NEW YORK— "I hope to focus a lot of next year’s agenda on comprehensive immigration reform. We need to make sure that all of our communities have a voice in Washington." With those words, New York Sen. Kirsten Gillibrand addressed the state’s ethnic media Wednesday, Oct. 20, and reiterated her commitment to pass a comprehensive immigration reform bill that treats immigrants fairly and gives them a path to earned citizenship.
Calling the issue an "urgent crisis," Sen. Gillibrand added that there is definitely a need for the country’s broken immigration system to be repaired. "We need to fight for comprehensive immigration reform. The most urgent issue we have right now is the issue of how we create a federal system that can address the need of our immigrant communities across New York," she said.
The junior senator also responded on why she changed her stance on the issue of immigration, particularly since she was perceived as anti-immigrant when she was still in Congress. "I represented a very rural, upstate New York district and now I represent the whole state, which has about four million immigrant families. My constituency has changed and my responsibilities have changed," she explained.
GovernorDavid Patersonappointed Gillibrand in January 2009 to fill the US Senate seat vacated byHillary Rodham Clinton, who assumed the office ofUnited States Secretary of Statein theObama administration. She is the second woman to serve as a US Senator from New York. "It is our moral imperative, we need to have a family reunification policy in this country that accommodates our families. We need to make sure that parents with children, brothers and sisters are with each other. That is who we are as a nation," Gillibrand said.
In May 2009, Sen. Gillibrand joined Senators Robert Menendez (D-NJ), Edward Kennedy (D-MA) and Charles Schumer (D-NY)and introduced legislation to re-emphasize family unity in the US immigration system.The Reuniting Families Actwould help legal immigrants reunite with their families and end decade-long waiting times for legal immigrant visas. If approved, the bill would, among others allow widows and widowers to immigrate despite death of a petitioner. It also recognizes the sacrifices that certain World War II Filipino veterans made for this country by exempting their children from the numerical caps on visas and reducing their children’s wait times for an immigrant visa in order to rejoin them.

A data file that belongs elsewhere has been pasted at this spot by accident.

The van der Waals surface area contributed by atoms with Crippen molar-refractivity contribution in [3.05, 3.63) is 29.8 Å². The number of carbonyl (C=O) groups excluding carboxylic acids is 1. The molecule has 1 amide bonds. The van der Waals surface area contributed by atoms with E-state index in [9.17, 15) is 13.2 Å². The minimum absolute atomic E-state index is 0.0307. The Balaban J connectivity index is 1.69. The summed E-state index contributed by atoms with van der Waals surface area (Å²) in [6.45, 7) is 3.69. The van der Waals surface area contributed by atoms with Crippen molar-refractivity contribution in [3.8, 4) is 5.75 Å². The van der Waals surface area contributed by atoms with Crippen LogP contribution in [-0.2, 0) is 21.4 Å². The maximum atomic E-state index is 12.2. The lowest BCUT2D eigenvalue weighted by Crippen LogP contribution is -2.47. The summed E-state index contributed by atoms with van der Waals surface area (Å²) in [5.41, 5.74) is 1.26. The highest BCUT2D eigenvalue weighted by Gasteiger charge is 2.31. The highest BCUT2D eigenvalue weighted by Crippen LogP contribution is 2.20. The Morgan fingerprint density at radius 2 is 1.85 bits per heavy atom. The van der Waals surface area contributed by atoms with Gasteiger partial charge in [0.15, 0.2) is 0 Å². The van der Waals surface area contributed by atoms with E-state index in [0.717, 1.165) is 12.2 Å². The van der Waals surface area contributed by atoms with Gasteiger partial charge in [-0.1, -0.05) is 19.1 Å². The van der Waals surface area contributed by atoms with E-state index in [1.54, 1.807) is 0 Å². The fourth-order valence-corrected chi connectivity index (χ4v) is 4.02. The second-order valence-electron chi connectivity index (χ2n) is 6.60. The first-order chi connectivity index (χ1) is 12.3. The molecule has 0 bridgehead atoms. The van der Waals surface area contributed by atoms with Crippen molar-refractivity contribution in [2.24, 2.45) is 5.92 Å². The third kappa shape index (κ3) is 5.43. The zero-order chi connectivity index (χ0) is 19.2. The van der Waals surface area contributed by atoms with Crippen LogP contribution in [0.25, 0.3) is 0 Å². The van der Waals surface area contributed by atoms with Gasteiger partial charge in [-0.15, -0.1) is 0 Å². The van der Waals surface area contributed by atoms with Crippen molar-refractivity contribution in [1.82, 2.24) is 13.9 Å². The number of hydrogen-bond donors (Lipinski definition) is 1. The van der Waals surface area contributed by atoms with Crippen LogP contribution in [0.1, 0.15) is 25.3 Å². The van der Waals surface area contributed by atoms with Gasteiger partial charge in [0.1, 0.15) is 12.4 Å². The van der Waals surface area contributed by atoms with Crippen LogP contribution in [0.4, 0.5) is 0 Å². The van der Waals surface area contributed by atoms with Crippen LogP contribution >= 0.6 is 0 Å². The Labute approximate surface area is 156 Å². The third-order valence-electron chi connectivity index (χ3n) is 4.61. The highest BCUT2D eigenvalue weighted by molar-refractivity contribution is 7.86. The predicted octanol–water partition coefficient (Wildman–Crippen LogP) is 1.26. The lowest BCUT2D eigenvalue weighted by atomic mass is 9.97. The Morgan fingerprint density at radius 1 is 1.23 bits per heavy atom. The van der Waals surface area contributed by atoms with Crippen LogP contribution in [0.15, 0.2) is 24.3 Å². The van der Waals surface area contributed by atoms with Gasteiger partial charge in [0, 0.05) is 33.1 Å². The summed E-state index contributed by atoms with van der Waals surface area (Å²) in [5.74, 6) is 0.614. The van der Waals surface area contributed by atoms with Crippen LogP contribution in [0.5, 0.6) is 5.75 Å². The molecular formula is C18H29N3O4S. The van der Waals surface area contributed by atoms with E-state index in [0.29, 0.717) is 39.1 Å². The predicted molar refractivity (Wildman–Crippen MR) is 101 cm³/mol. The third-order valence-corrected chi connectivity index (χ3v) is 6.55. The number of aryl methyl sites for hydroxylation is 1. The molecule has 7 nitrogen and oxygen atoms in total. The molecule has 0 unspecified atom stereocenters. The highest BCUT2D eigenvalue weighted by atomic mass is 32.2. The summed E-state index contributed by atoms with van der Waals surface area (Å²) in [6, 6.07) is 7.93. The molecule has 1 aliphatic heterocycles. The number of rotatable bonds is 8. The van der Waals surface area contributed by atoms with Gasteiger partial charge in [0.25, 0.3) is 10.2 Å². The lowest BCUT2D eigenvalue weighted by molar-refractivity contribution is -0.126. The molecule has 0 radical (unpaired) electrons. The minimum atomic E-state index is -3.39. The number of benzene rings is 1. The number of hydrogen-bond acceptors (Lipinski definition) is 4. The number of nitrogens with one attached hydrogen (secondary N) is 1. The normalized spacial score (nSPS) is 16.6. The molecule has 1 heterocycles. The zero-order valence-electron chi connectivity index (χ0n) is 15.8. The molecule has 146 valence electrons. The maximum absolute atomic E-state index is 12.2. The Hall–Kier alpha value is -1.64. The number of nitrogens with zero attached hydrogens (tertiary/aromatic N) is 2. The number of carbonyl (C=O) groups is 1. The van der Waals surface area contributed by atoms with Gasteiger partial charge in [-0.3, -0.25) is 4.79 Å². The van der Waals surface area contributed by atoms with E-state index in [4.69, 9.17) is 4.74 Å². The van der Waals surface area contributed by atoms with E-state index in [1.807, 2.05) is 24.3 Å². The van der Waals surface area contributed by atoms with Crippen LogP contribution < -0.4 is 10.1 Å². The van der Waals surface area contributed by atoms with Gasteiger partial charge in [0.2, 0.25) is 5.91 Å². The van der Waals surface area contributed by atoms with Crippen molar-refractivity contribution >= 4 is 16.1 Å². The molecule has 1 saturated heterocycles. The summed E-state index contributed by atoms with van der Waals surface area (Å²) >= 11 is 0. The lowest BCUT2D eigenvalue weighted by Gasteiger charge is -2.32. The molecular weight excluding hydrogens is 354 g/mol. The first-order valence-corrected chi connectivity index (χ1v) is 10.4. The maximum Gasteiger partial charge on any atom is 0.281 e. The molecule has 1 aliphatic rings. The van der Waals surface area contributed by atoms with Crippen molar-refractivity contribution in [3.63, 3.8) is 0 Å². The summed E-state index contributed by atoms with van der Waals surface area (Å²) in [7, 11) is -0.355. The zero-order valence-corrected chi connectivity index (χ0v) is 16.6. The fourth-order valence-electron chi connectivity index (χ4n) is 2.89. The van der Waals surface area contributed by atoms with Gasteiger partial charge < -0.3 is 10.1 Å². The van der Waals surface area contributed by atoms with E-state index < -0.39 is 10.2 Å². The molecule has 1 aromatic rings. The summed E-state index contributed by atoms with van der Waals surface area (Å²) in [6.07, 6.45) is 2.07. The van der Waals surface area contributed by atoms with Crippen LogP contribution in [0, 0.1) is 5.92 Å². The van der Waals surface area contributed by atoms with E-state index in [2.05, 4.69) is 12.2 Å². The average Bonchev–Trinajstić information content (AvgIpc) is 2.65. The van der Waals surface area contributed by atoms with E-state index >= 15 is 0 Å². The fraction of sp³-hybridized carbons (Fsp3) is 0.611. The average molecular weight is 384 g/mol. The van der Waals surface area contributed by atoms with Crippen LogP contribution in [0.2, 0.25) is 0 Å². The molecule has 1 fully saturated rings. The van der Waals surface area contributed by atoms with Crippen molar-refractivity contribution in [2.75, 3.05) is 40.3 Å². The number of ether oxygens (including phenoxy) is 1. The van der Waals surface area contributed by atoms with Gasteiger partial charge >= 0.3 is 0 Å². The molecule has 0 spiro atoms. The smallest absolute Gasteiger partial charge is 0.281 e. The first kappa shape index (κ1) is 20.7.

Stopping home raids
"One of the first things my constituents asked me when I became a senator was if I can stop the home raids. I looked into the issue and I now agree that enforcing home raids is not the appropriate way. We need the federal government to take responsibility on these issues," Gillibrand said. She added that she wrote a letter to (Secretary of Homeland Security) Janet Napolitano saying she wanted all raids stopped until "we had comprehensive immigration reform."
Still on the issue of immigration, the senator said that it is "urgent for the US to pass the DREAM Act." "It is a very significant priority that needs to be addressed. It should be one of the highest priorities," she said. "Every student deserves the opportunity to achieve his or her God given potential," Gillibrand added in a recent interview."Current law is unfairly punishing thousands of young people who have spent nearly their entire lives in this country. America is the only home many of them know, yet they are being denied the opportunity to achieve their full potential. This legislation says that if they work hard and play by the rules, then they will have the opportunity to get a good education and earn their way to legal status."
The DREAM Act would make college more affordable for immigrant students and their families by repealing outdated regulations that effectively deny in-state tuition and other higher education benefits to immigrant students and puts students 16 years old or younger on a path for citizenship upon acceptance to higher education or high school graduation. If passed, the DREAM Act, which stands for Development, Relief and Education for Alien Minors Act, would put undocumented students on the path to legalization in the US through the path of academic or military education. It isestimated that the DREAM Act would benefit around 800,000 students in the U.S. who were brought here by their parents before the age of 16.
Senator Harry Reid (D-NV) tried attaching the DREAM Act to the Defense Department’s annual spending authorization bill so he could hold a floor vote in the precious few legislative days remaining before Congress breaks next month. The Republicans filibustered and the Senate—without a single Republican vote—voted 56-43 failing to reach the necessary 60 votes in order to advance the defense bill that also included the "Don’t Ask, Don’t Tell" amendment. (Momar G. Visaya/AJPress)
( Published October 21, 2010 in Asian Journal Las Vegas p. A1 )
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